Title image credit: MIC 

Solar power is the world’s fastest growing energy generation technology. Solar energy production has grown from around 33.71 TWh in 2010 to 724.09 TWh in 2019[1]. Due to its many benefits, it is a very good candidate for replacing much of the fossil fuels power generation in use today. Currently, most solar panels are made up of silicon photovoltaic cells. These are semiconductor diodes designed to produce direct current when exposed to visible, infrared, or ultraviolet light.  

Diodes are made from two types of semiconductor put together. A semiconductor is basically doped semimetal i.e. an element with metallic and nonmetallic properties, with specific impurities purposefully added. The two types are the n-type (which have negative charge carriers in the form of extra electrons, not in covalent bonds), and p-type (which have fewer electrons and use the gaps in the covalent structure, or ‘holes’, as charge-carriers). When these are put together, a neutral so-called ‘depletion zone’ forms where the extra electrons of the n-type fill the holes of the p-type semiconductor. These can be engineered so that when light is shone onto the diode, if the photons are energetic enough they can cause an electron to exit it’s covalent bond in the depletion zone, forming an electron-hole pair, which (due to the charge of either end of the diode) splits and generates a voltage. For a more expansive, visual explanation, click here.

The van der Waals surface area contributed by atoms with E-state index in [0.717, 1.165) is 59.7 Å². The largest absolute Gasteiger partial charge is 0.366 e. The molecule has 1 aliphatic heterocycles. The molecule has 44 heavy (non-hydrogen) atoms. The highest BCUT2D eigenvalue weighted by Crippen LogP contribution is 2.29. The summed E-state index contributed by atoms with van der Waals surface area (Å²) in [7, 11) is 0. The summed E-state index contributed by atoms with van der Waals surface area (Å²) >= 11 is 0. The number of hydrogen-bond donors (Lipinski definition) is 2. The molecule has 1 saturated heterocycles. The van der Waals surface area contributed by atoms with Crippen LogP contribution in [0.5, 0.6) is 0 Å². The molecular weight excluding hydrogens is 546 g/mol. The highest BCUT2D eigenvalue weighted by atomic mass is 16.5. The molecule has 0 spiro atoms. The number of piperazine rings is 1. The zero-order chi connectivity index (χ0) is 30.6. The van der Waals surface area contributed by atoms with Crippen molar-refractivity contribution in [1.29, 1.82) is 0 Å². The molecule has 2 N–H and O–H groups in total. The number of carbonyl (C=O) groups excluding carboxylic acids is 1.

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The main problem with current commercial solar cell technology is efficiency. Many factors limit the efficiency of PV cells. The maximum theoretical efficiency (known as the Shockley-Queisser limit) for a single layer solar cell (solely) made from silicon is around 33%, though most commercial cells only have an efficiency of about 22%. The reason for this is that removing an electron from its bond to produce a voltage requires a minimum amount of energy, the ‘band-gap energy’, which for silicon is around 1.12 electron volts. However, the photons from the sun carry a wide range of energies and some do not provide enough energy to release an electron from its bond. Furthermore, if a photon carries more energy than the band-gap energy, then the energy will be converted into thermal energy. Current methods of improving efficiency include using different, more efficient semiconducting materials, using additional layers of the material and using lenses to focus sunlight onto the solar cell. However, these can be very expensive.